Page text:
“Why English?”

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Debaprasad Bandyopadhyay

দেবপ্রসাদ বন্দ্যোপাধ্যায়

 Indian Statistical Institute, Kolkata

March 10, 1998

(M)other Tongue Syndrome: For and Against the Learning Abstract: 

At the moment of presenting this paper in 1998 at Indian Statistical Institute, there was a big controversy on the introduction of English in the Bangla Medium primary schools and a one man committee headed by Prof. Pabitra Sarkar was set up by the West Bengal Government. There were three basic questions related to English Language Education in the context of primary education in West Bengal, India. These three questions are: (a)Why should we learn English(why should we not learn any other foreign language?) (b)When should we learn English? (c) How should we learn English? This paper deals only with the question (a).The author describes Indian plurilingual scenario and politics of language choice(s) and hegemonic role of English in India. It is part of the legacy of the Nehruvian elitist India-project, which envisaged science, technology and total centralization in the name of modernization, that the westernized middle class begun to patronize English to combat traditional elite. On the other hand, the traditional elite supported and is also supporting a form of highly Sanskritized Hindi for the sake of larger communication and as a part of Anti-Urdu and Anti-Muslim stance and to sustain thier bharata-project. This plea was supported by Hindu revivalist like Jansangh as well as the whole Sangh parivar. Gandhi and Socialist like Lohia, Rahul Sankrityayan encouraged indegenous Hindusthani and contradicted English and Sanskritized Hindi as these elitist languages debar mass from the participation in the decision-making body. Thus, there are three positions regarding language-choices for the newly developed nation-state. Let us rephrase this position by deploying technical vocabulary of Linguistics. Linguistics, though theoretically uninterested in the relative strength of one language over another from the strict core-linguistic point of view as it believes in the potential equality of all the languages, also noticed the hiearchical position of High (H) over Low (L) code in the hierarchical society. According to the language choice one H or L code is selected to meet certain purpose of the society. Nehru’s choice was obviously H/ Foreign and Hindutvavadis’ choice was and also is H/ archaic. On the other hand, Gandhi-Lohia’s choice was L/ Contemporary or indigenous language. The problem arises out of this state of affairs, when the pro-L/indigenous group does not stick to their linguistic Human Right and opt for H/Foreign or H/archaic to be in the process of upward mobilization or Sanskritization or Formal Elaboration of Social Hierarchy (FESH). That is, as some Indian linguists termed it, “sunflower syndrome”: we are like sunflowers, instead of looking at each other, we are looking at the supposed sun or a language of prestige and technical-power to accelerate our status. It is just like the suicidal process of desiring to be a member of Neuclear club. A peculiar dialectic of collaboration and non-collaboration from the part of the Dalits (downtrodden), arose when in 1989, Mulayum Singh Yadav a noted Dalit leader, begun “aNreji HOTaw” (banish English) movement, and in 1991, Lallo Prasad Yadav, another noted Dalit ledear, propagated “aNreji le aW”(introduce English) Movement. This desire of a Dalit leader triggers FESH.


Number of Pages in PDF File: 5

Keywords: Formal Elaboration of Social hierarchy, Sun Flower Syndrome


About Debaprasad Bandyopadhyay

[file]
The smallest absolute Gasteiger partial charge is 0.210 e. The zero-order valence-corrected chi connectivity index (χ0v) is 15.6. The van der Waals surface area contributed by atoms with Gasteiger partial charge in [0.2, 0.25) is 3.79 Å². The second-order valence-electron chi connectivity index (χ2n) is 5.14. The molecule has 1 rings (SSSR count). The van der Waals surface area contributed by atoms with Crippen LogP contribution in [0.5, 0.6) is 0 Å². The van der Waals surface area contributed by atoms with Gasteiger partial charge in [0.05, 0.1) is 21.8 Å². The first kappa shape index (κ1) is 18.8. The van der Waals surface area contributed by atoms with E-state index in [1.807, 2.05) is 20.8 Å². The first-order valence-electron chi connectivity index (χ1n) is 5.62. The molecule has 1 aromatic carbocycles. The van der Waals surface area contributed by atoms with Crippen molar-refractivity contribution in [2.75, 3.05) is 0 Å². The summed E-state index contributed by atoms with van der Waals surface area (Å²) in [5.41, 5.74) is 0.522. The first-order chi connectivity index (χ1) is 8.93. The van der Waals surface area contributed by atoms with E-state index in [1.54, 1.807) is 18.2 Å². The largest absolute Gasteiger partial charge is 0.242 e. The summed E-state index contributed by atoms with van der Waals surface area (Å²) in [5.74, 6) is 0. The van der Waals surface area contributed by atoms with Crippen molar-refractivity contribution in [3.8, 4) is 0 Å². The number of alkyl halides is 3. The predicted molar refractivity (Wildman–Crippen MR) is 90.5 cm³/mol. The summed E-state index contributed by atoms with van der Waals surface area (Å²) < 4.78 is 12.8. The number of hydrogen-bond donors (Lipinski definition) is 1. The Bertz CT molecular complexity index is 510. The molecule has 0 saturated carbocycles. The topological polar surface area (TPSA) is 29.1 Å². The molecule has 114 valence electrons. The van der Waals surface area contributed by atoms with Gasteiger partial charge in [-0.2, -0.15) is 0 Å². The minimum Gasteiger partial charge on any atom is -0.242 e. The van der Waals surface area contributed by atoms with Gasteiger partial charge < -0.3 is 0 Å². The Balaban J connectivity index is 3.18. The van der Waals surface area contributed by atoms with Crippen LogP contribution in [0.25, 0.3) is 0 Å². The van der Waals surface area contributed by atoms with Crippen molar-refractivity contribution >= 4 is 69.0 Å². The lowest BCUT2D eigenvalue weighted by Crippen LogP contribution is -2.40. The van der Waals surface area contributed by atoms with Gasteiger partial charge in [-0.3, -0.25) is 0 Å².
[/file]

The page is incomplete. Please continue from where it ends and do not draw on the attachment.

Debaprasad Bandyopdhyay (b. 1965), through his 25 years journey in the realm of institutionalized academics did 27 different types of works, which are someway different from the earlier paradigms or, one might say that those works are not only mere reproductions of his inherited institutionalized cultural capital or a mimicry of a colonially imposed model that leads to intellectual anorexia or rather a type falsification of earlier paradigms. However, that might be not only a lofty claim but it also hid the fact that all our information and knowledge are socially accumulated knowledge that was, it is matter of regret, posed as private property through the sign © and the wisdom is rarely available. Bandyopadhyay’s works and projects are the products of his social milieu. Bandyopadhyay is a local sub-altern public sphere academician, who avoids the technical intelligentsia (followers of Sahib’s models and they are not committed to the persons who are accommodating surplus work-time to them by performing surplus labour) or inorganic intellectuals and thus fails to be a part of academic tribe and its subsequent socialization process. Of course, that socialization process does not lead to legendary Socratic dialogue. He is also a political activist though he has not affiliated to any political parties as he was always talking about the corporatization of political parties within the money-sign-based democratic system. He is a regular participant in TV and radio talk-shows and documentary films, street-corners’ talks and International seminars on socio-political, psychological, linguistic, environmental and economic issues. He also writes editorial columns in newspapers. He is also a part of parallel academics as it is found in West Bengal’s Little Magazine Movement, though that was not counted as the part his academic pursuit by his parent institute. His parent institute justifiably does not believe in the domain of parallel academics as this unorganized sector does not directly contribute in the transactions of formal/organized print capitalist eco-enemy paper-publication. Though the dissemination of knowledge is also observed in this space of these parallel academics as all these writings in public sphere simultaneously influence the classroom-discourse and some of them are translated into English, French and Italian. Not only that, Bandyopadhyay also sought engagement with the people, who, by supplying their surplus labour, are sustaining his livelihood. Bandyopadhyay, a linguist by training and a Ph.D.-holder (1996), a junior lecturer (1999-2011) in an autonomous central government institute in India, tries his best for those from he has received and is receiving the manifestation of surplus labour by executing some self-funded projects on economic issues in West Bengal, India. Recently he has got a consolation promotion to the post of Assistant Professor. He has done following 27 research works: 1. Crippled Creativity: An inquiry into language, psyche, society: 2. VALENCY OF BANGLA VERB AND PROBLEM OF COMPOUND VERBS: 3. Archaeology of Bangla Grammar : 4. CAN COMPUTER SPEAK? 5. FUZZY LOGICAL EXPRESSION IN BANGLA : 6. FOLKLORE AND FOLK-LANGUAGE: MYTH OR REALITY? 7. HISTORICISM IN THE DISCOURSE OF BANGLA LANGUAGE AND LITERATURE 8. ABHABA, ECP, DELETION AND TRACE 9. SVATVA OR MY-NESS AND ECONOMIC ENTITLEMEMT 10. TRANSLATION STUDIES 11. MASCULINITY STUDIES 12. YAYATI & BABAR COMPLEX 13. SOCIO-ECONOMIC SURVEYS IN AGRICULTURE AND INDUSTRY IN WEST BENGAL 14. CONCEPT OF BODY IN INDIAN PHILOSOPHY AND ARCHITECTURE 15. THE CONCEPT OF ERROR (KHYATI) IN MAD-(WO)MEN’S LANGUAGE 16. THE CONCEPT OF PERCEPTUAL TIME AND GRAMMATICAL TIME IN BANGLA 17. BANGLA CALLIGRAPHY, LANGUAGE ART AND LINGUISTIC PEDAGOGY 18. WO(L)D SPACES: NON-EXISTENCE OF WORDS 19. ANEKANTA METHODS 20. SILENCEME: SILENT OTHER IN LINGUISTICS 21. IMAGINED BOUDARIES AND PRE-COLONIAL INDIAN IMAGI-NATION 22. MAKING OF THE INDIAN PHILOSOPHY OF SCIENCE 23. SEGMENTING THE SUPRASEGMENTALS : MUSICKING IN SPEAKING 24. INTERPRETING GENETIC STRUCTURE BY DEPLOYING LINGUISTIC STRUCTURE 25. GLOTTOPOLITICS OF LINGUISTIC SUBALTERNITY OR AN AGENDA FOR PLANNING FROM BELOW 26. SEMIOTICS OF PHOTOGRAPHY 27. SOCIOLOGY OF CONTEMPORARY ACADEMICS